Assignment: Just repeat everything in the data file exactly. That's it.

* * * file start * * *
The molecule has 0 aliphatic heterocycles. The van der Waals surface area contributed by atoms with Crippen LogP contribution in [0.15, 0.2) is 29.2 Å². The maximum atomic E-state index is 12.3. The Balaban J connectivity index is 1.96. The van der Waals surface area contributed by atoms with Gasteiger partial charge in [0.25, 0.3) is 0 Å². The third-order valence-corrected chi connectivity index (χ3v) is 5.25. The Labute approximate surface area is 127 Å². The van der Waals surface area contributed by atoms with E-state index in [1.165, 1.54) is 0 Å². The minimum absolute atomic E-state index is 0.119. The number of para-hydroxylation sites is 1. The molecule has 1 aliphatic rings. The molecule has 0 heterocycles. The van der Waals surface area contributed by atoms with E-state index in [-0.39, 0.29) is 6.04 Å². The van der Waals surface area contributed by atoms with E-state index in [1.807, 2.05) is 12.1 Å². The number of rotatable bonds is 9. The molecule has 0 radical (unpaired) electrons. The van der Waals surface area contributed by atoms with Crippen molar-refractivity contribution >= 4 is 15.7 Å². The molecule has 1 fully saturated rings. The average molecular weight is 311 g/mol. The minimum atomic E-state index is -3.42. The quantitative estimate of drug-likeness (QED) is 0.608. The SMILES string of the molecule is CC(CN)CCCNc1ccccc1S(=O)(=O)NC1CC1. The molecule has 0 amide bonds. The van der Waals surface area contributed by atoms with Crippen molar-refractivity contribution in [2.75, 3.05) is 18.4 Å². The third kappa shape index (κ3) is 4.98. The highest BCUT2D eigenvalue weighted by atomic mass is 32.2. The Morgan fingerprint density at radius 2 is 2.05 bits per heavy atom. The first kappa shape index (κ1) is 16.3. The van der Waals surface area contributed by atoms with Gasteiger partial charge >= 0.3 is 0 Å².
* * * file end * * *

The molecule has 0 aliphatic heterocycles. The van der Waals surface area contributed by atoms with Crippen LogP contribution in [0.15, 0.2) is 29.2 Å². The maximum atomic E-state index is 12.3. The Balaban J connectivity index is 1.96. The van der Waals surface area contributed by atoms with Gasteiger partial charge in [0.25, 0.3) is 0 Å². The third-order valence-corrected chi connectivity index (χ3v) is 5.25. The Labute approximate surface area is 127 Å². The van der Waals surface area contributed by atoms with E-state index in [1.165, 1.54) is 0 Å². The minimum absolute atomic E-state index is 0.119. The number of para-hydroxylation sites is 1. The molecule has 1 aliphatic rings. The molecule has 0 heterocycles. The van der Waals surface area contributed by atoms with E-state index in [-0.39, 0.29) is 6.04 Å². The van der Waals surface area contributed by atoms with E-state index in [1.807, 2.05) is 12.1 Å². The number of rotatable bonds is 9. The molecule has 0 radical (unpaired) electrons. The van der Waals surface area contributed by atoms with Crippen molar-refractivity contribution >= 4 is 15.7 Å². The molecule has 1 fully saturated rings. The average molecular weight is 311 g/mol. The minimum atomic E-state index is -3.42. The quantitative estimate of drug-likeness (QED) is 0.608. The SMILES string of the molecule is CC(CN)CCCNc1ccccc1S(=O)(=O)NC1CC1. The molecule has 0 amide bonds. The van der Waals surface area contributed by atoms with Crippen molar-refractivity contribution in [2.75, 3.05) is 18.4 Å². The third kappa shape index (κ3) is 4.98. The highest BCUT2D eigenvalue weighted by atomic mass is 32.2. The Morgan fingerprint density at radius 2 is 2.05 bits per heavy atom. The first kappa shape index (κ1) is 16.3. The van der Waals surface area contributed by atoms with Gasteiger partial charge >= 0.3 is 0 Å².